Pride v. Lewis

Citation179 S.W.3d 375
Decision Date06 December 2005
Docket NumberNo. WD 65124.,WD 65124.
PartiesAndrew Berton PRIDE and Joyce Kay Pride, Respondents, v. Larry L. LEWIS, Appellant.
CourtUnited States State Supreme Court of Missouri

Kenneth C. Hensley, Raymore, MO, for Appellant.

Robert E. Sundell, Maryville, MO, for Respondents.


ROBERT G. ULRICH, Presiding Judge.

Larry L. Lewis appeals the judgment of the Circuit Court of Nodaway County, Associate Circuit Division, finding that he breached a real estate contract and ordering him to pay damages in the amount of $20,900.00, such sum to bear interest at the rate of nine percent per annum. Mr. Lewis presents three points on appeal. First, he contends the trial court erred in finding a breach of contract because he and his wife were both intended to be parties to the contract but Mrs. Lewis never signed the contract. Second, Mr. Lewis contends the trial court's finding that a contract had been entered into was against the weight of the evidence because the sellers presented a counteroffer, thereby extinguishing Mr. Lewis's offer, and neither Mr. Lewis nor his wife accepted the counteroffer. Finally, Mr. Lewis contends that the trial court erred when it sustained the sellers' objection, based on relevance and the parol evidence rule, to a question asked by Mr. Lewis's counsel's question during trial. Mr. Lewis's second point is granted and the judgment of the trial court is reversed.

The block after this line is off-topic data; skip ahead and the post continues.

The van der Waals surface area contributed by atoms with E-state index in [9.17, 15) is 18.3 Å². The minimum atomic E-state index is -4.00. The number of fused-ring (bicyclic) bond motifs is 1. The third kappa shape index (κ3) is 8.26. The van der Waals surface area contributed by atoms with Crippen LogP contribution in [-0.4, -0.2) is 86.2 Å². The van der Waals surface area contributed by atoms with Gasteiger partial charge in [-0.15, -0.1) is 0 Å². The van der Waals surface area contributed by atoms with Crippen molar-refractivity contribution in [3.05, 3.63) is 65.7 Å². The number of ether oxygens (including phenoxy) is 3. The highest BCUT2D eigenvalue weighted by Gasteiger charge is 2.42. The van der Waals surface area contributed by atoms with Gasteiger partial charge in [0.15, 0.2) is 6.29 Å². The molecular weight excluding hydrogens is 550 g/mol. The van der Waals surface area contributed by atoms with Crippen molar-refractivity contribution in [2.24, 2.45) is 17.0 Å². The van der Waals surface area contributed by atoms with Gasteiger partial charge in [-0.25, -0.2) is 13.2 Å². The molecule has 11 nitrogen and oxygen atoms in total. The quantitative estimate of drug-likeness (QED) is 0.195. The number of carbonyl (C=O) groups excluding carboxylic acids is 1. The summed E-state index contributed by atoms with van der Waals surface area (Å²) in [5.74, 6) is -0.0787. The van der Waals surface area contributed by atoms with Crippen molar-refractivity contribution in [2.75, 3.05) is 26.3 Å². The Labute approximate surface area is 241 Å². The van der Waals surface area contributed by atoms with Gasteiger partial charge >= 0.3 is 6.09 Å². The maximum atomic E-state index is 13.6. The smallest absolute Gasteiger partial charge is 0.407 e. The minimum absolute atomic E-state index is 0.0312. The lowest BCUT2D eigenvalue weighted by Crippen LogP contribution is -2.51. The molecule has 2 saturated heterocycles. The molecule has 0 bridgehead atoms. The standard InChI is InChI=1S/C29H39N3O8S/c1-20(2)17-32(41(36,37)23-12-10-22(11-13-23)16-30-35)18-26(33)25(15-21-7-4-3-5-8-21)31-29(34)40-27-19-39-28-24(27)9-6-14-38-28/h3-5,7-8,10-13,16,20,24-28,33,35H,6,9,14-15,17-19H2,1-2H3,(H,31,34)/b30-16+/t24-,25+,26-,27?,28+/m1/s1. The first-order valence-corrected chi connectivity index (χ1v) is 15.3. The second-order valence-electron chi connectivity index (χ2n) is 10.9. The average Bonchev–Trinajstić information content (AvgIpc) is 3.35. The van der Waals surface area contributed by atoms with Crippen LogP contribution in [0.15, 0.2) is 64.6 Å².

Andrew and Joyce Kay Pride, husband and wife, owned a house located in Nodaway County. In 2002, they moved to a farm and placed the house for sale with Priority One Realty. The house sat empty for some time; Mr. and Mrs. Pride then found a tenant to rent the house until such time as it sold. The tenant rented the house for a sum of $450 per month.

In April 2003, Mr. and Mrs. Pride were informed that Mr. Lewis made an offer to purchase the house for $55,000, with earnest money in the amount of $1500. During this time, Mr. Lewis was married to Issoline Lewis. The first contract offered by Mr. Lewis through his realtor required Mr. and Mrs. Pride to owner finance the transaction. This offer was rejected by Mr. and Mrs. Pride. Mr. Lewis's realtor then presented a second contract. Mr. and Mrs. Pride's realtor presented them with the second contract, already signed by Mr. Lewis and his realtor. This contract specified conventional bank financing would be used. The contract stated that Mr. and Mrs. Pride were selling the house to Larry and Issoline Lewis. Mr. Lewis signed the contract on April 9, 2003. His realtor also signed the contract, although the date is not indicated. Mrs. Lewis never signed the contract. Mr. and Mrs. Pride, as well as their realtor, signed the real estate contract on April 11, 2003. Upon signing the contract, Mr. and Mrs. Pride informed their tenant that she would have to vacate the house by June 1, 2003. The contract provided by Mr. Lewis had a closing date of May 15, 2003. Mr. and Mrs. Pride changed this date, by hand, to June 1, 2003. This change was initialed by Mr. and Mrs. Pride, but not by Mr. Lewis or Mrs. Lewis.